People thinking of replacing their 9-5 work schedules with the digital nomad lifestyle think in terms of enhanced freedom and the chance to travel the world while taking their job with them. However, anyone who has ever tried to win a gig online knows that remote work — unless you run a business or have one big employer — requires some sacrifices in the beginning.
For one thing, finances can be unstable and, contrary to popular but ungrounded belief, you do need some money on the side. Unless you have a lot of savings, you’ll need to think about your finances in advance.
There are actually many burning questions. How much money do you need to start being a digital nomad? How much can you earn monthly and how much can you save? How can you withdraw money from different locations without paying outrageously high fees?
Let’s see what you can do to make the transition as painless and stress-free as possible.
1. Set Up Your Banking
For many people, the choice of credit/debit card and actual banks are the first question. While nowadays, setting up an online account isn’t a big deal, the fact remains that some banks charge way too high fees for transactions abroad.
Set up an e-checking service before you set out. Also, look into credit cards specifically designed for remote workers and freelancers, like Payoneer and e-wallets. Depending on your needs, you may need to combine services.
2. Learn About Filing Expat Taxes
When planning your finances, don’t forget about expat taxes. There will be new forms to file, such as the FBAR Form 8938, so make sure to familiarize yourself with them in advance.
You’ll also need to think about the taxes of the country you’re relocating to. Sometimes, the expat community may be able to provide all bits of information you need to get started, while at other times, it is recommended to hire a bookkeeper.
There is no general advice in this matter except for — stay informed and plan ahead. Whichever option works better for you is just fine.
3. Set Up a Budget
When it comes to savings, the safest approach is to calculate the approximate amount of the money you’ll need and add some extra to the sum. But, how to do that?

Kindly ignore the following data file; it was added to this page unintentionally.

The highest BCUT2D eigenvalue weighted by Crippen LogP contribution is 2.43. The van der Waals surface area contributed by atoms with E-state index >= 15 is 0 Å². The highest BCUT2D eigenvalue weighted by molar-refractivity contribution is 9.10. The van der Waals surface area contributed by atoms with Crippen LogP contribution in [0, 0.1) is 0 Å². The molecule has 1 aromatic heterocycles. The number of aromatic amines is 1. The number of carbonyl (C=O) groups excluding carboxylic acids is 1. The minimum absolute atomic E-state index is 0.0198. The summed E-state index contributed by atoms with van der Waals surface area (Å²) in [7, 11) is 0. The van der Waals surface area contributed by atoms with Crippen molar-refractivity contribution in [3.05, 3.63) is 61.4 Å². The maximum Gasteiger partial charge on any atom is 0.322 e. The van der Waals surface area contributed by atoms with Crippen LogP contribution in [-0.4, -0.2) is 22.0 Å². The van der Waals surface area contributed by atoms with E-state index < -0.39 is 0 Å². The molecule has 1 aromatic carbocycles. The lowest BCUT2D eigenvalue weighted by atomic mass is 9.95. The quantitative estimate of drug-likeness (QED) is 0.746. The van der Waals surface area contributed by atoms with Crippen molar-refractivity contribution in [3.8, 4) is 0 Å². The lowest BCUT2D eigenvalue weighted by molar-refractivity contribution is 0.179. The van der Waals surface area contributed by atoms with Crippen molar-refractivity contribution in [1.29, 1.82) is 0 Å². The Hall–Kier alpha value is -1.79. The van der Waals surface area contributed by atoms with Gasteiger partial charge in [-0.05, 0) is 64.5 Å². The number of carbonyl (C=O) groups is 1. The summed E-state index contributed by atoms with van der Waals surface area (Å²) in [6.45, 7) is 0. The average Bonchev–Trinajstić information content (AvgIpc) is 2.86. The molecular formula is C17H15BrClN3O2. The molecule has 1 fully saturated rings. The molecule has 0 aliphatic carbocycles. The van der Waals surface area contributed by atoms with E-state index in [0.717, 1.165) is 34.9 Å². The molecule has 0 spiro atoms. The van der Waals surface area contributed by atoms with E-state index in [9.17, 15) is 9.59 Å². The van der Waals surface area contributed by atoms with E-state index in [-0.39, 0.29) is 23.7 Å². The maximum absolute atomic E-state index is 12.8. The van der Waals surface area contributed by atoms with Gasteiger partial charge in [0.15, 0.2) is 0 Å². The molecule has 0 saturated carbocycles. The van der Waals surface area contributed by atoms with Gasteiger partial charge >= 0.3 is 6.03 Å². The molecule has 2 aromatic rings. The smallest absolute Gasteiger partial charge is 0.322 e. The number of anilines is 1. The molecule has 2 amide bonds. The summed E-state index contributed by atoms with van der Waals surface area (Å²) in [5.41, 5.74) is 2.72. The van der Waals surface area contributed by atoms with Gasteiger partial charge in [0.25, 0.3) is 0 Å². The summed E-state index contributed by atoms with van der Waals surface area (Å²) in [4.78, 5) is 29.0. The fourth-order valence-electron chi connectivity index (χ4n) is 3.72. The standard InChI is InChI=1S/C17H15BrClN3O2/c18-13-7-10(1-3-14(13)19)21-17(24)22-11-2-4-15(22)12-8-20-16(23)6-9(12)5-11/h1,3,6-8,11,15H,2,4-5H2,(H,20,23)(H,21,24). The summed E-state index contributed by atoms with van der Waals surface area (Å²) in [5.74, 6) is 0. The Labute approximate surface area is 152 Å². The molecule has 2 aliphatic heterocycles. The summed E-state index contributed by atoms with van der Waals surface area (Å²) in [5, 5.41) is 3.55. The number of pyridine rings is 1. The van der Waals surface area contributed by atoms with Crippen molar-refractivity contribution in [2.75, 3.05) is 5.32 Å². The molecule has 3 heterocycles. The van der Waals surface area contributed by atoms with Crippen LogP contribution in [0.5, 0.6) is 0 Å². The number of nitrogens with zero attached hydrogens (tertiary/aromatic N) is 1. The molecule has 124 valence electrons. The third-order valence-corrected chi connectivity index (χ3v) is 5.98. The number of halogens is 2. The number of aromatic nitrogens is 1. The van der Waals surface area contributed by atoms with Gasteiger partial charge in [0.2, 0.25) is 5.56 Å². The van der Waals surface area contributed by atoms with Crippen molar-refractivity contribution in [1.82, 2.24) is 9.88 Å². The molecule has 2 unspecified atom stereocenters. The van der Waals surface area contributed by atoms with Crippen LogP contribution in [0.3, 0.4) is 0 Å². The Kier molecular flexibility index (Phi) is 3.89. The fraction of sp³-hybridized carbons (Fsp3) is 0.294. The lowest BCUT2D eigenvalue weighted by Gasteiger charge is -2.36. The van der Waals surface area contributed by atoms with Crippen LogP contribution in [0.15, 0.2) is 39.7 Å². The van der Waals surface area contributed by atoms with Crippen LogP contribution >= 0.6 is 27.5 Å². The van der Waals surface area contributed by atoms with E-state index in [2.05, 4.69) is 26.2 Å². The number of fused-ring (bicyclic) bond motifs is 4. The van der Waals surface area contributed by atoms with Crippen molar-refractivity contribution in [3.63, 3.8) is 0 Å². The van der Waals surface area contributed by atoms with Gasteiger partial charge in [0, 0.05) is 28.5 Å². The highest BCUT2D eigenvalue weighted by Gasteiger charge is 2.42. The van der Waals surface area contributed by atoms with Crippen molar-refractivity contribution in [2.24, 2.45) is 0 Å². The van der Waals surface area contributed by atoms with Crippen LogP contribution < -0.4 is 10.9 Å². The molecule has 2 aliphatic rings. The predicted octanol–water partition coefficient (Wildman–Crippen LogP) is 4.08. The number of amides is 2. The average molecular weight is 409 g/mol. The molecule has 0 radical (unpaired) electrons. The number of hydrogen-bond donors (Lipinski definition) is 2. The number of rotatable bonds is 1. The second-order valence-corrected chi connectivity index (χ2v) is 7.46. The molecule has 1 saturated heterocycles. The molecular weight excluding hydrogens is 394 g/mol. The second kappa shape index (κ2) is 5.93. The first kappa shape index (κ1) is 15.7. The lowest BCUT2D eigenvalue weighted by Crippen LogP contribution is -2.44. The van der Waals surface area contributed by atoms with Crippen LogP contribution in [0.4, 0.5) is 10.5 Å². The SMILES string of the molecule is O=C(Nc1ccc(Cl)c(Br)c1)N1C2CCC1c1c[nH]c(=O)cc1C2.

The easiest formula is to calculate:
- The expenses you’ll have before you leave the country
- Your monthly expenses in the new country of residence
- Emergency money
Examples of the expenses you will need ahead include the price of health or life insurance (if any), flight tickets, vaccinations and check-ups, visa costs and equipment costs.
Examples of the monthly expenses in the new country of residence include pretty much the same items as the monthly expenses at home, including: costs of accommodation, food, transportation, any form of entertainment you’re planning to enjoy, other small expenses and co-working (if you’re planning to visit co-working spaces).
As for emergency money, it’s simple to calculate: set aside as much as you can and you’ll never go wrong.
For best results, you should accumulate enough money for the first two or three months of your new life, especially if you’re relying on gigs. Reach out to the local expat community before you leave so that you can get a realistic idea on average costs in the country you’re planning to relocate to.
4. Evaluate Your Available Assets
Once you know that, it’s time to evaluate your available assets. Take all sources into account: your own money, money that you may or may not need to borrow, stipends (if any), insurance policies and savings.
It goes without saying that you’ll need to make a sustainable plan before relocating. Consider the fact that it will take you some time to get used to the local life abroad, so you should allow for some extra expenses until you learn how best to economize, at least in the beginning.
5. Organize Your Financial Communications
As mentioned above, organizing your finances is extremely important, but there’s another aspect not to be overlooked — financial communication.
Don’t forget that you’ll be in a different country, so anything that you forgot to do prior to relocating will be impossible to accomplish from abroad. This includes banking expenses and expenses for other services you may not need while abroad. Make sure to cancel all unnecessary services and cut on the costs accordingly.
One good way to stay organized in this matter is to use Gmail labels, for obvious reasons. You will want all important emails to be accessible without much fuss, for reference and for further correspondence.
Once you’ve done all this, you’re ready for the adventure of your life that will hopefully last your entire life. Digital nomadism is a great lifestyle. Whether you decide to set up a business base in one country or to simply travel from one country to another and enjoy learning about new cultures and customs, one thing is certain: once you’ve begun your journey, you’ll hardly ever think about the old boring 9-5 job.